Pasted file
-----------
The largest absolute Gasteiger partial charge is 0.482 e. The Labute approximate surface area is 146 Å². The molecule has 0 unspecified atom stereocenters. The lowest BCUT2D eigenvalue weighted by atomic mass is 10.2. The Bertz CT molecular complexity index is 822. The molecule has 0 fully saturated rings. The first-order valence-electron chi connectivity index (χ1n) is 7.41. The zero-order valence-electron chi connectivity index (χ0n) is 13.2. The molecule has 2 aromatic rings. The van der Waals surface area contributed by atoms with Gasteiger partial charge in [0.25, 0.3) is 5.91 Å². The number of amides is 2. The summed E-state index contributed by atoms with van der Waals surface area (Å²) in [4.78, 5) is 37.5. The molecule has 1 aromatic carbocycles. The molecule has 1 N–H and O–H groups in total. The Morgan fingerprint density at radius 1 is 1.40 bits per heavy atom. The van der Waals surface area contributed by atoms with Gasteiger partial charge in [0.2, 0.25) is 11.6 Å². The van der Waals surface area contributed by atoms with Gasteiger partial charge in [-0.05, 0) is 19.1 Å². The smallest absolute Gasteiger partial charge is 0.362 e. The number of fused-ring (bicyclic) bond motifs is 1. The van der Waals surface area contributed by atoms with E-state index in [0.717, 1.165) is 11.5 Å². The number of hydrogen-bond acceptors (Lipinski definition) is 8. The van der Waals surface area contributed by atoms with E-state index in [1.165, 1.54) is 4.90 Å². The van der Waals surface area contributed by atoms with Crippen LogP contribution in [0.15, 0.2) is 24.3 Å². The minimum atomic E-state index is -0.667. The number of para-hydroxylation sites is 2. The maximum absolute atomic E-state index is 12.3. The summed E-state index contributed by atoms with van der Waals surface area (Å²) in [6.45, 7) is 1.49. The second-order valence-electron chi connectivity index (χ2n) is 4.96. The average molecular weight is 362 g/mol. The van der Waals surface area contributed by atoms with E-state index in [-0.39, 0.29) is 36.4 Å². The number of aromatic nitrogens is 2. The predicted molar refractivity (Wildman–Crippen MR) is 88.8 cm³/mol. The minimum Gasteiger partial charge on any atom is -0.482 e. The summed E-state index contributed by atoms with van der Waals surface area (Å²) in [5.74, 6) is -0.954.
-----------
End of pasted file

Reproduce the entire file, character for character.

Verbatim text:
The largest absolute Gasteiger partial charge is 0.482 e. The Labute approximate surface area is 146 Å². The molecule has 0 unspecified atom stereocenters. The lowest BCUT2D eigenvalue weighted by atomic mass is 10.2. The Bertz CT molecular complexity index is 822. The molecule has 0 fully saturated rings. The first-order valence-electron chi connectivity index (χ1n) is 7.41. The zero-order valence-electron chi connectivity index (χ0n) is 13.2. The molecule has 2 aromatic rings. The van der Waals surface area contributed by atoms with Gasteiger partial charge in [0.25, 0.3) is 5.91 Å². The number of amides is 2. The summed E-state index contributed by atoms with van der Waals surface area (Å²) in [4.78, 5) is 37.5. The molecule has 1 aromatic carbocycles. The molecule has 1 N–H and O–H groups in total. The Morgan fingerprint density at radius 1 is 1.40 bits per heavy atom. The van der Waals surface area contributed by atoms with Gasteiger partial charge in [0.2, 0.25) is 11.6 Å². The van der Waals surface area contributed by atoms with Gasteiger partial charge in [-0.05, 0) is 19.1 Å². The smallest absolute Gasteiger partial charge is 0.362 e. The number of fused-ring (bicyclic) bond motifs is 1. The van der Waals surface area contributed by atoms with E-state index in [0.717, 1.165) is 11.5 Å². The number of hydrogen-bond acceptors (Lipinski definition) is 8. The van der Waals surface area contributed by atoms with E-state index in [1.165, 1.54) is 4.90 Å². The van der Waals surface area contributed by atoms with Crippen LogP contribution in [0.15, 0.2) is 24.3 Å². The minimum atomic E-state index is -0.667. The number of para-hydroxylation sites is 2. The maximum absolute atomic E-state index is 12.3. The summed E-state index contributed by atoms with van der Waals surface area (Å²) in [6.45, 7) is 1.49. The second-order valence-electron chi connectivity index (χ2n) is 4.96. The average molecular weight is 362 g/mol. The van der Waals surface area contributed by atoms with E-state index in [-0.39, 0.29) is 36.4 Å². The number of aromatic nitrogens is 2. The predicted molar refractivity (Wildman–Crippen MR) is 88.8 cm³/mol. The minimum Gasteiger partial charge on any atom is -0.482 e. The summed E-state index contributed by atoms with van der Waals surface area (Å²) in [5.74, 6) is -0.954.